Outside of identifying elite top tier talent, the scouts who try to gauge the draft as a whole aren't any more scientific or better than the ones who make individual picks. You don't know the quality of players in this draft. Having a higher pick is better year to year regardless. 

Also, you're still pitching the bogus dichotomy that the only two places the Leafs could have finished this year is either just inside the playoffs or just outside of them. 

I have more than a bit of faith in this management group after seeing how far the Leafs have gone in just 3 years of Shanahan calling the shots. 

The difference is I think they're making bad long term moves for short term success to appease the sorts of fans who have such low expectations that they fall all over themselves with "faith" because the team squeaked into the playoffs. So the realization of that short term success doesn't mean much to me.

I'm not trying to duck anything good sir.  When I say "lower first round picks usually take time to develop" it means the same thing to me as "they'd still be years away".  What is development time if not years?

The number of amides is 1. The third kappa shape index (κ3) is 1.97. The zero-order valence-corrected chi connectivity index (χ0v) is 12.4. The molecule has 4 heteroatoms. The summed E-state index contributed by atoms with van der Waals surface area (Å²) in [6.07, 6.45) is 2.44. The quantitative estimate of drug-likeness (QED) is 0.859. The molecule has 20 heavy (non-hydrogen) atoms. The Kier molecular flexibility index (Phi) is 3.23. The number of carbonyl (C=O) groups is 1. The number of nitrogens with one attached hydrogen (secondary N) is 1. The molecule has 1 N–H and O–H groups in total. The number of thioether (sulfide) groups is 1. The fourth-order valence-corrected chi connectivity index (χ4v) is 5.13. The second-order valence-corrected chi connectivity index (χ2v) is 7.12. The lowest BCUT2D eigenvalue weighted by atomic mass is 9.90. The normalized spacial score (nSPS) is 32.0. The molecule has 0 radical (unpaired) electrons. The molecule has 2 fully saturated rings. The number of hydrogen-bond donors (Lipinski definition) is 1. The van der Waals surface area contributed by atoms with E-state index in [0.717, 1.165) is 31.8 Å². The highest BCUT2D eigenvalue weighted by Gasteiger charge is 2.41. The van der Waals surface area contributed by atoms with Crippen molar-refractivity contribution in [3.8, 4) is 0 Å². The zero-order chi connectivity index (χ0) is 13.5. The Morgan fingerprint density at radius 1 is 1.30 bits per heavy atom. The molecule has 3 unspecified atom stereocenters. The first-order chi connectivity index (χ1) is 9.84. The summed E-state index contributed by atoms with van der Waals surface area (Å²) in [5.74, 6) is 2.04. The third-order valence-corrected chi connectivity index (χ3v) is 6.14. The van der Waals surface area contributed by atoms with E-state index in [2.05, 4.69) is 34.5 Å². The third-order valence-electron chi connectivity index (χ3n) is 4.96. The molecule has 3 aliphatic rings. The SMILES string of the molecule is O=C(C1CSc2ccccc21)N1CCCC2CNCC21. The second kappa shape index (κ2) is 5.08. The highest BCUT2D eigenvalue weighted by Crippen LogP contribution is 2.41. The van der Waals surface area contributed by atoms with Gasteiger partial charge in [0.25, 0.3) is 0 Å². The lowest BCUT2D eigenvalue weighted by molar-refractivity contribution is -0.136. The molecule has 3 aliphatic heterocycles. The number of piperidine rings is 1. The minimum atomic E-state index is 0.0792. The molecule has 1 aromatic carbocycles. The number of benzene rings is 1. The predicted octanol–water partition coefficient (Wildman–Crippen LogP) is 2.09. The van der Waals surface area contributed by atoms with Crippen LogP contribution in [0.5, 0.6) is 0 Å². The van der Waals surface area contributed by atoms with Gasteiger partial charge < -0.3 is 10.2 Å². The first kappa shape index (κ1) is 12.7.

It's apparent we have vastly different opinions of the Leafs management move here.  I don't think acquiring Andersen was a "bad long term move" made for only short-term success.  The goal was and is to become a contending team and they're on the road to that end.  Management wasn't try to appease fans by getting Andersen and getting into the playoffs, they wanted to get competent goaltending that they felt could be here for the next 5 seasons while the young core develops into their prime years.   So far they're on the mark.